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Hollandia: Fortune favors the bold

KUNSAN AIR BASE, Republic of Korea -- -- History, heritage and tradition are all words the military cherishes, including the 80th Fighter Squadron, known as the "Juvats." 

  The name Juvat is from their squadron's motto: "Audentes Fortuna Juvat," or Fortune Favors the Bold. That boldness can be seen throughout their history, whether it was during Vietnam flying F-4s or World War II flying P-38 Lightnings. 

  Juvats remember their heritage through songs, burning pianos and in the most recent example, an event called "Hollandia." 

  In the skies above Hollandia, Papua New Guinea, April - May 1944, 80th Fighter Squadron P-38s raced across the sky chasing down Japanese fighter aircraft as American bombers laid waste to airfields Gen. Douglas MacArthur wanted to take control of there. 

  It was apart of "Operation Reckless," and it was four days of operation the 80th Fighter Squadron hasn't forgotten to this day. 

  "The pilots flew outstanding missions, and all 26 aircraft were at their peak with all 26 P-38s participated in the action, performing at least three missions per day, for all 4 days," wrote Retired Col. Jay "Jay Bird" Riedel in his book 80th Fighter Squadron History published March 7, 1996. 

  During those four days they shot down 33 enemy aircraft without a single loss taken. 

  They became the first American fighter squadron to ever score more than 200 kills. During those four days hero's such as Maj. Dick Bong scored his 26th, 27th and 28th kills, surpassing the lead fighter ace at that time, Eddie Rickenbacker and became the new U.S. "Ace of Aces." 

  It's a lot to live up to, but each year they try during an annual, two week air-to-air training event they conduct in celebration of their success during World War II. 

  Each year they invite different squadrons from the Department of Defense to fight them. Some years, like 2003, the Marine Fighter Attack Squadron 212 from Iwakuni, Japan came, fought and learned the Juvats mean business.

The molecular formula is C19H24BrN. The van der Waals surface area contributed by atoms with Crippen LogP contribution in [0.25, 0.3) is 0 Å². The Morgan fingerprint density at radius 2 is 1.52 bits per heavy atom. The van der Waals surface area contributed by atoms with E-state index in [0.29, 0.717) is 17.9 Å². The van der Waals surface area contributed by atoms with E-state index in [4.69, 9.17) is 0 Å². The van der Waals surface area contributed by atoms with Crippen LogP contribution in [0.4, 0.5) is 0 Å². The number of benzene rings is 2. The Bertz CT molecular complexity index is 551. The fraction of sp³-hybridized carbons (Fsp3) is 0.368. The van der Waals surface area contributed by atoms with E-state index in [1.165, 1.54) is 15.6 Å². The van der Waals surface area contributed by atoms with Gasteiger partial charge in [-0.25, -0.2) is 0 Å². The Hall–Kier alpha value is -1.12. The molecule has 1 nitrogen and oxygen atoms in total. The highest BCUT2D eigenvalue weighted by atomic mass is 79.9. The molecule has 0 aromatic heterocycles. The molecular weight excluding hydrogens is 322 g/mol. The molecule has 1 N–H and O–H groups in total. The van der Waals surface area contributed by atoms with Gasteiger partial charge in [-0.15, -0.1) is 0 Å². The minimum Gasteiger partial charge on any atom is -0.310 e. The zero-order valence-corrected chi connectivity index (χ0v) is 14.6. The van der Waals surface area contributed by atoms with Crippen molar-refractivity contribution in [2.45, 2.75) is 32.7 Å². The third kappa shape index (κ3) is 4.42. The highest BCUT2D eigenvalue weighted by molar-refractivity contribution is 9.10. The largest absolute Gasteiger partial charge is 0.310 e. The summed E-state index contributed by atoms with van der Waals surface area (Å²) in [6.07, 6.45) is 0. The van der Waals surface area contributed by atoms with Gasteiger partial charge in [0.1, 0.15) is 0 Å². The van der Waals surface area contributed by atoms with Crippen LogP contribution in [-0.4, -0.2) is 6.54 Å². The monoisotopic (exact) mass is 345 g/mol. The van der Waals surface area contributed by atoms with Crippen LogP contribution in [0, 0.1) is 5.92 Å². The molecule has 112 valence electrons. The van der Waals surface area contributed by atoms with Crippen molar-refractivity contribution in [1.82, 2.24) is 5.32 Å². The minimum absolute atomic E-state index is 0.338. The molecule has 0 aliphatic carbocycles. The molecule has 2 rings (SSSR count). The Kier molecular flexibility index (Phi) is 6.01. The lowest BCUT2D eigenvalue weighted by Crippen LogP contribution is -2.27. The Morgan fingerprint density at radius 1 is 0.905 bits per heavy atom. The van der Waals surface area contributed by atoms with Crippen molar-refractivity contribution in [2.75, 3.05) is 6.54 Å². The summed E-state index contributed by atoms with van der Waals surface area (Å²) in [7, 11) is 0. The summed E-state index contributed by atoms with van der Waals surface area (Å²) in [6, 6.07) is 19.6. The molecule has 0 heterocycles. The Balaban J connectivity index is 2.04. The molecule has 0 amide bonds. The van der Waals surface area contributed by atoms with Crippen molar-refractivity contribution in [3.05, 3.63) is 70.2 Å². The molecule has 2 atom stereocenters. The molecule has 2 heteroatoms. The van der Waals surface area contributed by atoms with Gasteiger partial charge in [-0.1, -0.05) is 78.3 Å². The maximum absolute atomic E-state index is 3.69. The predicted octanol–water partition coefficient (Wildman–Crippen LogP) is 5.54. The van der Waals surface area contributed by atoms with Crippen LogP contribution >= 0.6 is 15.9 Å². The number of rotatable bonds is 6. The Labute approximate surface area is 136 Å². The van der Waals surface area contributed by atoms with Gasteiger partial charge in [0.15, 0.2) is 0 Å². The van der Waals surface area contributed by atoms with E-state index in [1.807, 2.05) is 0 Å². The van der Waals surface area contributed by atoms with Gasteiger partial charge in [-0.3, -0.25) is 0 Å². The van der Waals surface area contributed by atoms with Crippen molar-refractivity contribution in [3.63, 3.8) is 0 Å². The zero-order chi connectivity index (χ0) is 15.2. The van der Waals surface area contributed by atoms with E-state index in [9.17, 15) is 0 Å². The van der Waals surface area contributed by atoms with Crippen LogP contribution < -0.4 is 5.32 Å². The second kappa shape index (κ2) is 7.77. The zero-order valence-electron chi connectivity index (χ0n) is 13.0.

For Hollandia this year, held May 7 - 18, the Juvats sent the invites but the other services couldn't come because of budget cuts. So they went to other Air Force units and successfully challenged A-10s from the 25th FS from Osan Air Base, F-16s from the 35th FS here and C-130s from the 36th Airlift Squadron from Yokota AB, Japan. 

  Throughout the event, the fighter and airlift squadrons would air fight different scenarios. An example would be the F-16s would be charged with guarding a certain point, and the A-10s would have to try to come in and attack it. Other scenarios could include having to attack or defend the C-130s to prevent them from completing their missions. 

  Each squadron would be briefed on the general scenario, but the pilots would have to come up with their plan of attack and try to conduct it successfully. 

  "Although A-10's and C-130's are not traditionally recognized for their air to air prowess, both aircraft have unique air-to-air capabilities that pose challenges our pilots must overcome," said Capt. Chad Lewis, 80th Fighter Squadron weapons officer. "It's invaluable for our young pilots, as they learn to fight other aircraft they are not familiar with and fly at significantly slower airspeeds." 

  According to official Air Force fact sheets, the A-10 flies around 420 miles per hour, while the F-16 normally flies more than three times faster than that - 1,500 miles per hour. 

  "It's definitely a challenge to get the kill," said 1st Lt. Josh Dorr, an electronic combat pilot with the 80th FS and also a new pilot - this is his first assignment after pilot training. "They fly a lot slower and are very maneuverable at those slower speeds." 

  They have different offensive and defensive techniques they employ that make getting them very challenging" the lieutenant said. 

  He said the pilots found it interesting to see how the A-10s would try to lure them down low and slow in their territory so they could take the advantage. They had to find ways to prevent it and turn the tide in their favor. 

  "It was very challenging and good training," he said. "This is a great first assignment and a great tradition to uphold." 

  Although Hollandia only lasts a few weeks a year, the heritage and traditions of the 80th FS live in everyone assigned daily, "it's engrained into everything we do," Lt. Dorr said. "You can talk to anybody and I doubt you'll find a former Juvat that doesn't know our history."